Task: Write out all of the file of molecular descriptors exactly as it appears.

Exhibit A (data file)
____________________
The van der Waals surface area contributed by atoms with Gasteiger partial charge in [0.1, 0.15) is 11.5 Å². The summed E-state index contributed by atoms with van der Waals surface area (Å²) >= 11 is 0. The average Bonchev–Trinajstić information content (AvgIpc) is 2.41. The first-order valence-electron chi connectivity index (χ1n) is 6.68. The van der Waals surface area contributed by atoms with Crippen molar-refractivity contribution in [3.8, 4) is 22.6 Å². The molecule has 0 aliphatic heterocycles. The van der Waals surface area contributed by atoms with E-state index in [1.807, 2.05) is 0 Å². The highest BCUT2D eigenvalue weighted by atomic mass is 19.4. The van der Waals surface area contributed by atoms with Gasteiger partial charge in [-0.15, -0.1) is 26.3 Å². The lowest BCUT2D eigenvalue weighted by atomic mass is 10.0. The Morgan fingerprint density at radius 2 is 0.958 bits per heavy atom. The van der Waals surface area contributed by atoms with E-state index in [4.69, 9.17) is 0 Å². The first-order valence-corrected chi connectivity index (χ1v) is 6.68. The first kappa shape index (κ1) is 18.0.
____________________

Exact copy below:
The van der Waals surface area contributed by atoms with Gasteiger partial charge in [0.1, 0.15) is 11.5 Å². The summed E-state index contributed by atoms with van der Waals surface area (Å²) >= 11 is 0. The average Bonchev–Trinajstić information content (AvgIpc) is 2.41. The first-order valence-electron chi connectivity index (χ1n) is 6.68. The van der Waals surface area contributed by atoms with Crippen molar-refractivity contribution in [3.8, 4) is 22.6 Å². The molecule has 0 aliphatic heterocycles. The van der Waals surface area contributed by atoms with E-state index in [1.807, 2.05) is 0 Å². The highest BCUT2D eigenvalue weighted by atomic mass is 19.4. The van der Waals surface area contributed by atoms with Gasteiger partial charge in [-0.15, -0.1) is 26.3 Å². The lowest BCUT2D eigenvalue weighted by atomic mass is 10.0. The Morgan fingerprint density at radius 2 is 0.958 bits per heavy atom. The van der Waals surface area contributed by atoms with E-state index in [4.69, 9.17) is 0 Å². The first-order valence-corrected chi connectivity index (χ1v) is 6.68. The first kappa shape index (κ1) is 18.0.